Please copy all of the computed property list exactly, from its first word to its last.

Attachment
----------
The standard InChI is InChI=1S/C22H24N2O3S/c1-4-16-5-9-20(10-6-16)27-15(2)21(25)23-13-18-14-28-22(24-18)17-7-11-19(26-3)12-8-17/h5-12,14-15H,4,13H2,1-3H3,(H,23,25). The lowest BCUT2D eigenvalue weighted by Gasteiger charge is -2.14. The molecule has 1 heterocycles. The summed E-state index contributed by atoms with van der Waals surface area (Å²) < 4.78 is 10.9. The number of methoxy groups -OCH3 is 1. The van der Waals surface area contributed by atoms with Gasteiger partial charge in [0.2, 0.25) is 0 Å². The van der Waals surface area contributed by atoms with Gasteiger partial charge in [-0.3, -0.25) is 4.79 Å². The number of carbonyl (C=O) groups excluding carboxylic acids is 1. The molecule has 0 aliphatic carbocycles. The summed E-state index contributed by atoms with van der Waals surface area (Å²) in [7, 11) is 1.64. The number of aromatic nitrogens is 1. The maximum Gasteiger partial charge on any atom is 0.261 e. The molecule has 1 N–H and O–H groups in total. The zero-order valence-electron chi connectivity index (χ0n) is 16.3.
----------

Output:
The standard InChI is InChI=1S/C22H24N2O3S/c1-4-16-5-9-20(10-6-16)27-15(2)21(25)23-13-18-14-28-22(24-18)17-7-11-19(26-3)12-8-17/h5-12,14-15H,4,13H2,1-3H3,(H,23,25). The lowest BCUT2D eigenvalue weighted by Gasteiger charge is -2.14. The molecule has 1 heterocycles. The summed E-state index contributed by atoms with van der Waals surface area (Å²) < 4.78 is 10.9. The number of methoxy groups -OCH3 is 1. The van der Waals surface area contributed by atoms with Gasteiger partial charge in [0.2, 0.25) is 0 Å². The van der Waals surface area contributed by atoms with Gasteiger partial charge in [-0.3, -0.25) is 4.79 Å². The number of carbonyl (C=O) groups excluding carboxylic acids is 1. The molecule has 0 aliphatic carbocycles. The summed E-state index contributed by atoms with van der Waals surface area (Å²) in [7, 11) is 1.64. The number of aromatic nitrogens is 1. The maximum Gasteiger partial charge on any atom is 0.261 e. The molecule has 1 N–H and O–H groups in total. The zero-order valence-electron chi connectivity index (χ0n) is 16.3.